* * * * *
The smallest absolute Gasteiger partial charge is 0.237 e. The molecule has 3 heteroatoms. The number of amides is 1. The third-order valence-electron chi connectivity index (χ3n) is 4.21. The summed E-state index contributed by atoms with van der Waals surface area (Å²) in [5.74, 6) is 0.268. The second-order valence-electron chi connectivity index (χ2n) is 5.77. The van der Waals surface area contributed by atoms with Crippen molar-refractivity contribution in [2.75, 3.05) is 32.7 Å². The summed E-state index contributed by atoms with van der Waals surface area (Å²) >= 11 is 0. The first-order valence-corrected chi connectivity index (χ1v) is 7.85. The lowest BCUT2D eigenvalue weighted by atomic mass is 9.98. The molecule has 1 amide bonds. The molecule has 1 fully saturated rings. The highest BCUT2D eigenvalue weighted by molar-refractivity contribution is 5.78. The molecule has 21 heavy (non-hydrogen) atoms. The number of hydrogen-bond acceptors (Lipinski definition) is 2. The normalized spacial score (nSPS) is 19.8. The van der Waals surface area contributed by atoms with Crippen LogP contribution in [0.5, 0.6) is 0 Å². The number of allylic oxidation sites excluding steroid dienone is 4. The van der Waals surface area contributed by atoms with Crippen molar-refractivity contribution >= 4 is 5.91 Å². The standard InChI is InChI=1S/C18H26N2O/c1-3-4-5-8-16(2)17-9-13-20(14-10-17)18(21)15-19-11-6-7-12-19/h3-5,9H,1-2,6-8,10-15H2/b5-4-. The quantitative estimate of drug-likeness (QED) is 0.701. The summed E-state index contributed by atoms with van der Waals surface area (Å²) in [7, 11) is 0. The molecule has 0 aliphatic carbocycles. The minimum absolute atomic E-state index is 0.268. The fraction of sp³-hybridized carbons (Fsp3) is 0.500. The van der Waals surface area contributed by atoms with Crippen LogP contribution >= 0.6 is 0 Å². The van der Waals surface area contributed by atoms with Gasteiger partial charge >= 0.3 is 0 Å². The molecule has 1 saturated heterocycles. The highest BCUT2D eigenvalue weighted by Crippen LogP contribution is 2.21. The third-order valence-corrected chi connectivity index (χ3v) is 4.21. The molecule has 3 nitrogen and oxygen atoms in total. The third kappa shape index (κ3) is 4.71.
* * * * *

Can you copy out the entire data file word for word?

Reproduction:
The smallest absolute Gasteiger partial charge is 0.237 e. The molecule has 3 heteroatoms. The number of amides is 1. The third-order valence-electron chi connectivity index (χ3n) is 4.21. The summed E-state index contributed by atoms with van der Waals surface area (Å²) in [5.74, 6) is 0.268. The second-order valence-electron chi connectivity index (χ2n) is 5.77. The van der Waals surface area contributed by atoms with Crippen molar-refractivity contribution in [2.75, 3.05) is 32.7 Å². The summed E-state index contributed by atoms with van der Waals surface area (Å²) >= 11 is 0. The first-order valence-corrected chi connectivity index (χ1v) is 7.85. The lowest BCUT2D eigenvalue weighted by atomic mass is 9.98. The molecule has 1 amide bonds. The molecule has 1 fully saturated rings. The highest BCUT2D eigenvalue weighted by molar-refractivity contribution is 5.78. The molecule has 21 heavy (non-hydrogen) atoms. The number of hydrogen-bond acceptors (Lipinski definition) is 2. The normalized spacial score (nSPS) is 19.8. The van der Waals surface area contributed by atoms with Crippen LogP contribution in [0.5, 0.6) is 0 Å². The number of allylic oxidation sites excluding steroid dienone is 4. The van der Waals surface area contributed by atoms with Crippen molar-refractivity contribution >= 4 is 5.91 Å². The standard InChI is InChI=1S/C18H26N2O/c1-3-4-5-8-16(2)17-9-13-20(14-10-17)18(21)15-19-11-6-7-12-19/h3-5,9H,1-2,6-8,10-15H2/b5-4-. The quantitative estimate of drug-likeness (QED) is 0.701. The summed E-state index contributed by atoms with van der Waals surface area (Å²) in [7, 11) is 0. The molecule has 0 aliphatic carbocycles. The minimum absolute atomic E-state index is 0.268. The fraction of sp³-hybridized carbons (Fsp3) is 0.500. The van der Waals surface area contributed by atoms with Crippen LogP contribution >= 0.6 is 0 Å². The van der Waals surface area contributed by atoms with Gasteiger partial charge >= 0.3 is 0 Å². The molecule has 1 saturated heterocycles. The highest BCUT2D eigenvalue weighted by Crippen LogP contribution is 2.21. The third-order valence-corrected chi connectivity index (χ3v) is 4.21. The molecule has 3 nitrogen and oxygen atoms in total. The third kappa shape index (κ3) is 4.71.